Omicron variant: 8 things to watch for with this COVID-19 strain

A newer strain of COVID-19 is causing concern as cases appeared in South Africa, Belgium and other areas. The Omicron variant began making news around the end of November 2021. Now, health experts are expressing concern and closely monitoring the Omicron variant. Here's what health experts are watching closely about the Omicron variant.

1. Omicron variant transmissibility, is it highly contagious? According to the CDC, the previous Delta variant quickly surged and accounted for more than 80% of new cases in the U.S. Health experts say it's typical for a new strain of a virus to be more contagious because it often becomes much more efficient and easily transmitted. There are concerns the Omicron variant may be as or more contagious than previous strains.

2. Omicron variant symptoms may be the same Early indications are the symptoms of the Omicron variant appear to be the same as the Delta variant as well as the original version of COVID-19. However, physicians are watching people closely to determine whether they're getting sicker quicker, and looking for impact on various age groups. Moreover, previous research indicated the Delta variant grew faster and to higher levels in the respiratory tract. The growth of the Omicron variant and thus Omicron variant symptoms is being watched closely by health experts. Typically, vaccinated people who contracted the Delta variant were either asymptomatic or had very mild symptoms. Their symptoms are more like those of a common cold, such as cough, fever or headache, with the addition of significant loss of smell. For vaccinated people Omicron variant symptoms such as an Omicron fever, cough, headache or loss of smell and taste may be the same, but it is not yet confirmed.


3. Omicron variant may affect unvaccinated people more Most patients hospitalized people who have not received the COVID-19 vaccine. Nationally, the percentage of unvaccinated patients hospitalized with COVID-19 are is high. Vaccines are highly effective at preventing COVID-19 infection and are effective in fighting against the Delta variant. Health experts are hopeful the Omicron variant will also respond to current vaccines and are conducting testing. Across the U.S., data shows that areas with lower vaccination rates tend to have higher COVID-19 infection rates. Health experts reiterate that COVID-19 vaccines work to prevent severe disease and fatalities.

4. Omicron breakthrough cases for vaccinated people is unclear, but possible Currently when a vaccinated person tests positive for COVID-19, many have no symptoms or mild symptoms. It rarely results in hospitalization or death. As of late November 2021, Omicron symptoms currently are described as similar to other variants. That would mean an Omicron fever, cough, or headache, with the addition of significant loss of smell would be a common Omicron symptom. No vaccine is 100% effective. With the COVID-19 vaccines averaging about 90% efficacy, health experts expect about 10% of those vaccinated could be infected. According to the U.S. Center for Disease Control and Prevention, about 0.005% of the vaccinated population has reported breakthrough cases of COVID-19.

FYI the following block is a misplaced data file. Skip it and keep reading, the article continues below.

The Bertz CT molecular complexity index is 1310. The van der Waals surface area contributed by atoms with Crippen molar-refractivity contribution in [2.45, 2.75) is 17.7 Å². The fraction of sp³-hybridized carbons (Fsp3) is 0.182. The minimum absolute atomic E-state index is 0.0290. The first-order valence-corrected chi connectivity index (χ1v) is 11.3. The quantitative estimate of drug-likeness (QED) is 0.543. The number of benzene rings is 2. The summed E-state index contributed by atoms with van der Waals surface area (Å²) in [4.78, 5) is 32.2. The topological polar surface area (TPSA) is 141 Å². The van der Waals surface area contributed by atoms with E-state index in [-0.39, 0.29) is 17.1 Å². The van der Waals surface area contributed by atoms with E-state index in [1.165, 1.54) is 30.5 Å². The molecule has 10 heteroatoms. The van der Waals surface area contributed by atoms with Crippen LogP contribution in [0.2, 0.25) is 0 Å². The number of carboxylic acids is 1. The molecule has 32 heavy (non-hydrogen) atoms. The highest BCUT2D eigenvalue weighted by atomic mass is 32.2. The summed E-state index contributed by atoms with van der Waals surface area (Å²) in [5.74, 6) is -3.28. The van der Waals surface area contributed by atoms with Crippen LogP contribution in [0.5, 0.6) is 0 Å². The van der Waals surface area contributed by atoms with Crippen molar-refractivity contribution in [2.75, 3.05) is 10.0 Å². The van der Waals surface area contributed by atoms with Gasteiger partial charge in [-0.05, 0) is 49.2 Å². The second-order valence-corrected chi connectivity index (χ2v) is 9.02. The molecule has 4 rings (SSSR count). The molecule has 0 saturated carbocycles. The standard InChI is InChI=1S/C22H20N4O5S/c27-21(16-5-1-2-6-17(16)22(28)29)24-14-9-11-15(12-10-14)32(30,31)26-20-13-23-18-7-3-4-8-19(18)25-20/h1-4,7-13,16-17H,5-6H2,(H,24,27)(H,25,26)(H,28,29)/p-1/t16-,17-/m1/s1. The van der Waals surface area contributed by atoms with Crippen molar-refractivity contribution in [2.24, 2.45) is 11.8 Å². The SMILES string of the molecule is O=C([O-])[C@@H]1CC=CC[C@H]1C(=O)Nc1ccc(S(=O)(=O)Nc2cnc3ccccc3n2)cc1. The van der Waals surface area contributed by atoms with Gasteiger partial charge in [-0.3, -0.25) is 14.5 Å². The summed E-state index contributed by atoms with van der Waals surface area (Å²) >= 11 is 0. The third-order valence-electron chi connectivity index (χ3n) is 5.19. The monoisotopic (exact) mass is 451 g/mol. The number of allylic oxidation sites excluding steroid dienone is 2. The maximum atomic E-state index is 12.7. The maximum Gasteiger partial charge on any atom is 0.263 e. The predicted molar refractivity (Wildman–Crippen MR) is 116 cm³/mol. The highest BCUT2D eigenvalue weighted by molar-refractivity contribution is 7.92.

5. Omicron variant could be especially hard on some communities In low vaccination rate communities, for example some rural areas in the U.S. with limited access to care, the Omicron variant could be damaging. This would be similar to poorer countries where the COVID-19 vaccines are not as accessible. If the Omicron variant proves hard on areas with low vaccination rates, health experts indicate rural areas could experience long-lasting impacts. 6. Unvaccinated patients who get the Omicron variant infection may wish they had gotten the vaccine According to news reports, many patients infected by the Delta variant have told their physicians they wished they'd received vaccines. Similarly, the fates of unvaccinated who acquire the Omicron variant may well wish they had received the vaccine.

7. Experts are recommending vaccinated wear masks Health experts in the U.S. and elsewhere are wearing masks again even if they're fully vaccinated against COVID-19. The Omicron variant may prompt additional support for mask wearing. Moreover, as the Omicron variant situation evolves public health and government leaders may again advise vaccinated people to avoid crowds, mask up, and establish Omicron fever screening, and hand washing protocols where the vaccination status of people is unknown. 8. Omicron variant and more COVID-19 variants are likely to come The Omicron variant is the strain wit the most interest as of late November 2021. Earlier in the year, the Delta variant became the most prominent strain of COVID-19. The Lambda variant out of South America was also a variant of concern at one time. Whether the Omicron variant takes a trajectory similar to the Delta variant is unknown at this time. In any case, according to health experts, vaccines are the best step towards a return to normal. As long as a significant portion of people are unvaccinated against new strains like the Delta and Omicron variants additional strains of the Corona virus will emerge and disrupt life.

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